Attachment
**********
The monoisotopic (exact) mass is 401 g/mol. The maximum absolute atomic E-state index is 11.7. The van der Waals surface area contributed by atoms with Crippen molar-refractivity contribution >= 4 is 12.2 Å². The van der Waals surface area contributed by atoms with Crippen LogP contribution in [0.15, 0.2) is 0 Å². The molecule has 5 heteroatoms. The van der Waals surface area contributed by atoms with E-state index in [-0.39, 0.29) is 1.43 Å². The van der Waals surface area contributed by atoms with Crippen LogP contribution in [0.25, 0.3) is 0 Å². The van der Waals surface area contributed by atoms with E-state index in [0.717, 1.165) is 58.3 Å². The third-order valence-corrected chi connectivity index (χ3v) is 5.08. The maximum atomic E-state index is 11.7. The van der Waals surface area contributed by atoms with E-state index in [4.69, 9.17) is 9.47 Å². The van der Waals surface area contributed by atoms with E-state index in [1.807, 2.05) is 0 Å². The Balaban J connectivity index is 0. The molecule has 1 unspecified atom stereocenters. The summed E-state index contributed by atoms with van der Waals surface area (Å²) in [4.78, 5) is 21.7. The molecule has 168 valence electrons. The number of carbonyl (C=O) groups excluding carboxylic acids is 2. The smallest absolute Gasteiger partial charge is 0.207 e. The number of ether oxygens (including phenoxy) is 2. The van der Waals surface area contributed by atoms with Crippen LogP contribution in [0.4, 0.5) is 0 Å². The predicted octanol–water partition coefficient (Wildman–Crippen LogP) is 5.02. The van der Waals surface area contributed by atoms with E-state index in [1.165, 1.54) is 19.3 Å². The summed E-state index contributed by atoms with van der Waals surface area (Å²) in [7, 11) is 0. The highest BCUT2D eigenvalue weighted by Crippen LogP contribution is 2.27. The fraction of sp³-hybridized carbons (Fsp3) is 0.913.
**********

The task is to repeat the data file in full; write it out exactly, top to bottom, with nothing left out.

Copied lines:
The monoisotopic (exact) mass is 401 g/mol. The maximum absolute atomic E-state index is 11.7. The van der Waals surface area contributed by atoms with Crippen molar-refractivity contribution >= 4 is 12.2 Å². The van der Waals surface area contributed by atoms with Crippen LogP contribution in [0.15, 0.2) is 0 Å². The molecule has 5 heteroatoms. The van der Waals surface area contributed by atoms with E-state index in [-0.39, 0.29) is 1.43 Å². The van der Waals surface area contributed by atoms with Crippen LogP contribution in [0.25, 0.3) is 0 Å². The van der Waals surface area contributed by atoms with E-state index in [0.717, 1.165) is 58.3 Å². The third-order valence-corrected chi connectivity index (χ3v) is 5.08. The maximum atomic E-state index is 11.7. The van der Waals surface area contributed by atoms with E-state index in [4.69, 9.17) is 9.47 Å². The van der Waals surface area contributed by atoms with E-state index in [1.807, 2.05) is 0 Å². The Balaban J connectivity index is 0. The molecule has 1 unspecified atom stereocenters. The summed E-state index contributed by atoms with van der Waals surface area (Å²) in [4.78, 5) is 21.7. The molecule has 168 valence electrons. The number of carbonyl (C=O) groups excluding carboxylic acids is 2. The smallest absolute Gasteiger partial charge is 0.207 e. The number of ether oxygens (including phenoxy) is 2. The van der Waals surface area contributed by atoms with Crippen LogP contribution in [0.4, 0.5) is 0 Å². The predicted octanol–water partition coefficient (Wildman–Crippen LogP) is 5.02. The van der Waals surface area contributed by atoms with E-state index in [1.165, 1.54) is 19.3 Å². The summed E-state index contributed by atoms with van der Waals surface area (Å²) in [7, 11) is 0. The highest BCUT2D eigenvalue weighted by Crippen LogP contribution is 2.27. The fraction of sp³-hybridized carbons (Fsp3) is 0.913.